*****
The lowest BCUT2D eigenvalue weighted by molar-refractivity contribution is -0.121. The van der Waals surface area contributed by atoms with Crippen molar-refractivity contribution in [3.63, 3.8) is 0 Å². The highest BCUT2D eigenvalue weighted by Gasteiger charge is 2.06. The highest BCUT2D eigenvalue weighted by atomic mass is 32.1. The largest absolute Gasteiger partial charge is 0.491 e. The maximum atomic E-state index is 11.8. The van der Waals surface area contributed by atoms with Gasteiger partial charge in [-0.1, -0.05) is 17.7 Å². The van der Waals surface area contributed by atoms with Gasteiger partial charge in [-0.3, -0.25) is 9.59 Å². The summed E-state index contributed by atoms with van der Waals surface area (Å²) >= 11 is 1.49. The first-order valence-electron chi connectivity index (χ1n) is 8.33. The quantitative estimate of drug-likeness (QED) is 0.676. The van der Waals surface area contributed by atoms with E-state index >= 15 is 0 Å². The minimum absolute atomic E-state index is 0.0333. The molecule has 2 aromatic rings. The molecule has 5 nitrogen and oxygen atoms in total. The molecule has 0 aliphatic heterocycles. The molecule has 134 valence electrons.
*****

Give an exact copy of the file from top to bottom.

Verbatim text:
The lowest BCUT2D eigenvalue weighted by molar-refractivity contribution is -0.121. The van der Waals surface area contributed by atoms with Crippen molar-refractivity contribution in [3.63, 3.8) is 0 Å². The highest BCUT2D eigenvalue weighted by Gasteiger charge is 2.06. The highest BCUT2D eigenvalue weighted by atomic mass is 32.1. The largest absolute Gasteiger partial charge is 0.491 e. The maximum atomic E-state index is 11.8. The van der Waals surface area contributed by atoms with Gasteiger partial charge in [-0.1, -0.05) is 17.7 Å². The van der Waals surface area contributed by atoms with Gasteiger partial charge in [-0.3, -0.25) is 9.59 Å². The summed E-state index contributed by atoms with van der Waals surface area (Å²) >= 11 is 1.49. The first-order valence-electron chi connectivity index (χ1n) is 8.33. The quantitative estimate of drug-likeness (QED) is 0.676. The van der Waals surface area contributed by atoms with E-state index >= 15 is 0 Å². The minimum absolute atomic E-state index is 0.0333. The molecule has 2 aromatic rings. The molecule has 5 nitrogen and oxygen atoms in total. The molecule has 0 aliphatic heterocycles. The molecule has 134 valence electrons.